unfamiliar with choir come together and sing with their
peers or participate in a small voice test with the choir
teacher, they may experience a sense of accomplishment
and develop a stronger belief in their ability to grow as a
singer. Furthermore, these experiences may be especially
supportive of self-efficacy when paired with an emphasis
on a growth mindset (growth from hard work rather than
talent; Hulleman et al., 2016). Second, when students
sing alongside their peers, they observe others’ success
and may begin to see the activity as natural and feasible
(vicarious experience; Bandura, 1997).
For singing experiences to effectively develop interest
value, they should feature elements such as fun (students
enjoy the activity), novelty (the rehearsal is varied and
includes enjoyable twists and turns), relatedness (the
experience occurs within a community of people who
care for each other), autonomy (the activity has a mean-
ingful connection to students’ goals and interests), and
competence (the activity scaffolds skill development in a
way that encourages growth, even in a short time;
Hulleman et al., 2016; Turner et al., 2015). In addition,
singing experiences are physiological and emotional
events (Hendricks, 2016). Like other physical activities,
they induce healthy stress, strain, and release. These
experiences encourage energy and elation, leading to
increases in self-efficacy and interest (Hendricks, 2016).
Finally, action-based recruiting strategies provide you
and your students an opportunity to persuade students to
join the choir.
Strategies Related to Attainment and Utility
Beyond self-efficacy and interest value, attainment and
utility values represent critical distinctions in how and
why students value choral music participation. Attainment
value refers to the importance of a task as it relates to the
essential aspects of oneself (identity). Researchers have
repeatedly demonstrated that some students do not see
their identities (e.g., musical, race/ethnicity, and gender)
as congruent with choral participation (Escalante, 2019;
P. K. Freer, 2010; Hawkinson, 2015). Accordingly, con-
sider which identities are undervalued or absent in your
program. Demonstrate openness to students’ culture,
interests, concerns, and values by teaching in an auton-
omy-supportive and culturally responsive manner
(Reeve, 2016; J. Shaw, 2012). In many respects, recruit-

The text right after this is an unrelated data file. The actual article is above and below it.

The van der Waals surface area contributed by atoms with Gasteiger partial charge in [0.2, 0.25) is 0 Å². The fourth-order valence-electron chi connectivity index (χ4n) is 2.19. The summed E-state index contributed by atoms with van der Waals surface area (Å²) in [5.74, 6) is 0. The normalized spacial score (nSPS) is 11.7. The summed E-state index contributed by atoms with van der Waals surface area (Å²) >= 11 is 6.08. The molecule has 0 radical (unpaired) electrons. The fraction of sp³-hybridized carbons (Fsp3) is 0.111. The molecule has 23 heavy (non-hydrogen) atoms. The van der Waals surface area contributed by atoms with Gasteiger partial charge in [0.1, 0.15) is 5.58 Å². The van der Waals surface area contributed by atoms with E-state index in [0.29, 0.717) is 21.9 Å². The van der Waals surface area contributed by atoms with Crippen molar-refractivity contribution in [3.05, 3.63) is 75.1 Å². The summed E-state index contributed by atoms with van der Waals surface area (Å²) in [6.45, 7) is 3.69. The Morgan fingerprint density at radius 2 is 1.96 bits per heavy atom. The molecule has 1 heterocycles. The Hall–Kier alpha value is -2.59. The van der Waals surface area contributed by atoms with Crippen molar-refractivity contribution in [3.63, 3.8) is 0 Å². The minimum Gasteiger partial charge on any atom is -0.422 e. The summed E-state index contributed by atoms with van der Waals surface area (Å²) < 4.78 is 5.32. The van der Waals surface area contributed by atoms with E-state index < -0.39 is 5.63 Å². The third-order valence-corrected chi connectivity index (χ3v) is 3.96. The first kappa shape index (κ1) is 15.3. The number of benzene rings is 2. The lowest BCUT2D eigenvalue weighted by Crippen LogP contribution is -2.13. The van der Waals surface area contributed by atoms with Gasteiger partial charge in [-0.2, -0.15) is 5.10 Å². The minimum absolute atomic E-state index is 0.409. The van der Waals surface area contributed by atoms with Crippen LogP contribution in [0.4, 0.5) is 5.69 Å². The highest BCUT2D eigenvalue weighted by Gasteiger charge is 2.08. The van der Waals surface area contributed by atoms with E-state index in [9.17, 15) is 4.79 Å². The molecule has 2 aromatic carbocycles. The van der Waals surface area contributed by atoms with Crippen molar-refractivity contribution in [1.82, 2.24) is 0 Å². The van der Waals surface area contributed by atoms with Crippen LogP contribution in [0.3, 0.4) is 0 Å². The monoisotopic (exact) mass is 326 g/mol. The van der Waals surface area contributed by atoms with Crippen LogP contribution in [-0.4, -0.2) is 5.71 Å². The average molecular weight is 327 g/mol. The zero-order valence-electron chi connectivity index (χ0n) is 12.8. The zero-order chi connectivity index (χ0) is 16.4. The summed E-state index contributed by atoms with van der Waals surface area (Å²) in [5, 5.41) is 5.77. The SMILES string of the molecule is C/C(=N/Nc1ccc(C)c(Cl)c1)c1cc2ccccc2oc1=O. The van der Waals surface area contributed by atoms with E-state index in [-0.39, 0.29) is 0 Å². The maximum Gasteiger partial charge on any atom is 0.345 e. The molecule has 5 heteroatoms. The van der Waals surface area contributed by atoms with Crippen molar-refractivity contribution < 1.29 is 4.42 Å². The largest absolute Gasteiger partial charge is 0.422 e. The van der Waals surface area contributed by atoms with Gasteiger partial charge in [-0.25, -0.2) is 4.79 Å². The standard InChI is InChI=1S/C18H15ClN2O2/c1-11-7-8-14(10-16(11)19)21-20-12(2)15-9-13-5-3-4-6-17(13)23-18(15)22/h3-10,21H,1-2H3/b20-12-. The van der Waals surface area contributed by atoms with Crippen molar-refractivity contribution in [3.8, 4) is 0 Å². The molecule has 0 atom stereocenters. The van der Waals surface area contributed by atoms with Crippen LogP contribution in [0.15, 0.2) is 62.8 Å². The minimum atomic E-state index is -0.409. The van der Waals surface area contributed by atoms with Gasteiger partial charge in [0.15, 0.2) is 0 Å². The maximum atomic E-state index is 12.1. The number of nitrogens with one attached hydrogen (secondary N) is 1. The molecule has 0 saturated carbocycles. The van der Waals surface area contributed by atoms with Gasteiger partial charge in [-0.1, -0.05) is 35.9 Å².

ing from an attainment value perspective is less a recruit-
ment strategy and more a mode of being—teaching to
remove barriers and provide a home for all students.
Notwithstanding that posture of openness to all students,
one attainment value recruiting strategy might be to
actively recruit students with an existing musical interest
because music is already an important part of their
Extramusical benefits of choir participation such as
group trips, friendships, and community are important
utility value motivators. Utility value is related to an
individual’s short- and long-term goals. Group trips,
social activities, and the desire to belong are reasonable
goals for many adolescents. Understandably, we are
often reluctant to stress extramusical motivators because
they are not grounded in the intrinsic value of the music
itself. Still, the utility value is a natural source of
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motivation and is likely an essential part of recruiting
choir members.
The Role of Costs and Barriers in Choral
EVT researchers highlight an additional and influential
construct that can disrupt the natural connection between
values, self-efficacy, and engagement—the costs of par-
ticipation (Barron & Hulleman, 2015). Costs refer to the
efforts or sacrifices related to activity participation.
Research findings suggest that cost negotiation plays a
vital role in decision-making, but researchers and music
educators may too often overlook the role of costs in
activity involvement (Hawkinson, 2015; Pendergast &
Robinson, 2020; Sin et al., 2021). EVT theorists cite four
types of costs: effort-related, effort-unrelated, loss of val-
ued alternatives, and psychological costs.
Effort-Related Costs. Effort-related costs represent both
the energy and resources an individual must apply to a
task. Students will inevitably consider how hard the choir
class is and the resources required before joining. In
response, adjust the difficulty and time commitment
according to your students’ needs and school environ-
ment. Other effort-related costs include financial con-
straints, after-school rehearsals, travel commitments, and
skill remediation.
Effort-Unrelated Costs and Loss of Valued Alterna-
tives. Effort-unrelated costs and loss of valued alterna-